12 January 2013

Book Review: Scott Stapp - Sinner's Creed

I am not one to listen very much to the media, and when it comes to listening to the rock critics and the stories that go around, I rarely give an ear at all. So, I was unaware of pretty much any of the turmoil or controversy in the Creed camp during the day.

I discovered Creed not too long after the first album, but pretty close to the second, so both are close in proximity to my first discovering them. I was almost an instant fan, and out of all of the 90's grunge and alternative bands, they were almost the only one that resonated with me at all.

I was never one to call them a Christian band, but as a Christian myself, I looked heavily to their spiritual lyrics for the positive message I found. So, that aspect made me like them even more.

This book opened my eyes to the whole behind-the-scenes happenings that at the time I could have cared less about. Also discovering the early life Scott had was quite an eye-opener. I felt so sorry for the way he was treated by his step-father in the name of Christianity, and was quite angered at that. So, I could understand a bit of why he turned and did what he did in his later life.
The struggles he went through sounded typical to other rock star lives I have read about, but the added pressure of a twisted theological aspect surely added additional weight to the scenario.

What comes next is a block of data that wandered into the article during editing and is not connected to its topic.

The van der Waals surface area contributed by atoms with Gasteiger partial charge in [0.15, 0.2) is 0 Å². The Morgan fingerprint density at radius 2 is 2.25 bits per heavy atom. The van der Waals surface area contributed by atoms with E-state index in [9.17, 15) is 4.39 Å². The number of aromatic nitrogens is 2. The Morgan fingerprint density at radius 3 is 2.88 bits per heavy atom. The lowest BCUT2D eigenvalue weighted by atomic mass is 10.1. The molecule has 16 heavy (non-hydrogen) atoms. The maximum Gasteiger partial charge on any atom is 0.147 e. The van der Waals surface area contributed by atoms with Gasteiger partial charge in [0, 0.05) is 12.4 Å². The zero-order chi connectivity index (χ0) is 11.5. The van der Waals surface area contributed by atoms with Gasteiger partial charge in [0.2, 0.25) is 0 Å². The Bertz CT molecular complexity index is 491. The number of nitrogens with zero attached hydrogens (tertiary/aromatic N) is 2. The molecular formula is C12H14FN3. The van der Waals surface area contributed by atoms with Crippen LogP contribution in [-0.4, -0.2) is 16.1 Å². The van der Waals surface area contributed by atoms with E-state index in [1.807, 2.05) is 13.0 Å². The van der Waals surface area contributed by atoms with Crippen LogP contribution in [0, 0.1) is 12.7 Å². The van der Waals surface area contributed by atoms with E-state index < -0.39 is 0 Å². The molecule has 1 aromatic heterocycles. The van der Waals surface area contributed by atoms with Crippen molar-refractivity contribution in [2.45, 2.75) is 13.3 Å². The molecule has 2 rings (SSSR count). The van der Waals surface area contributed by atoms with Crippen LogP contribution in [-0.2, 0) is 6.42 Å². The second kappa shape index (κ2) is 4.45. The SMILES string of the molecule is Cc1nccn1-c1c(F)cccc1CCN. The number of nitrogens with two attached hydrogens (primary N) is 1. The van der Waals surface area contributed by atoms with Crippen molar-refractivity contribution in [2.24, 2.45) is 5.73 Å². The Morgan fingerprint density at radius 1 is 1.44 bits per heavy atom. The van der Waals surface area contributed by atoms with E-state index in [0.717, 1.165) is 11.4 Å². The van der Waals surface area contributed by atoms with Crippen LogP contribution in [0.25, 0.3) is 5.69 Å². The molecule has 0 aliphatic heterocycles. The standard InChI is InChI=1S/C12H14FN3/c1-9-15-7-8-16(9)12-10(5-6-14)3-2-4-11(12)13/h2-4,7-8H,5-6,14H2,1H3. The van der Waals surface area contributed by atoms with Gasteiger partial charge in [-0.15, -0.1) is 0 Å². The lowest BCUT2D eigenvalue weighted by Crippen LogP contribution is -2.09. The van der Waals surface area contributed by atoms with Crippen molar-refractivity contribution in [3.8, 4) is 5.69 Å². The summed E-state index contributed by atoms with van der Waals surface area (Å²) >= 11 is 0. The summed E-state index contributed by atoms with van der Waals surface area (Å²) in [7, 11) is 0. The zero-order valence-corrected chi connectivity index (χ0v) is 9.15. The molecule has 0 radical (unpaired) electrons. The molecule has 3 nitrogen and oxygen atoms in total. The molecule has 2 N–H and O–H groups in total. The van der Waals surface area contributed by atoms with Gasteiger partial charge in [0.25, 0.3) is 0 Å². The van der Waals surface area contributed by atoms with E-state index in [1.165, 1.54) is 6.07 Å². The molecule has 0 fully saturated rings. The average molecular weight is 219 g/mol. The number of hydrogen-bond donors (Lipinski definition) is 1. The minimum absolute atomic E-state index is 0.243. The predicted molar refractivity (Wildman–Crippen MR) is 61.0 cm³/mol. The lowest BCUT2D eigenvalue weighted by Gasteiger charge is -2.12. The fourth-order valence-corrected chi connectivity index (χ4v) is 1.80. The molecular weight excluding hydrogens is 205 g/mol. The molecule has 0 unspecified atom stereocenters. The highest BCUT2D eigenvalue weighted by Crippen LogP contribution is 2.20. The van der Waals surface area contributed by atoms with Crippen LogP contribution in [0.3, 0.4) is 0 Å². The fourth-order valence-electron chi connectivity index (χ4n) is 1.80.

If his recollection of everything in the Creed family is accurate, then hopefully those guys will read this and reconcile everything. It appears that may have somewhat happened since they did tour in 2012, but the book does not cover that era at all, so it leaves us wondering.

This book was well written, kept my attention constantly, and for me was a real page turner, a bit more so than other music biographies I have read. While other bios I read have gone into much more details on the dirt that happens off the stage, this one did not spend as much time on specifics, but kept to a story of one man and his struggle with all that was going on around him. That struggle led him from an early life serving God, to a life serving music and himself, and returned full circle to what seems to be a positive future of his return to the foot of the cross and his dependence on his heavenly Father. I can only hope and pray that he keeps his footing this time.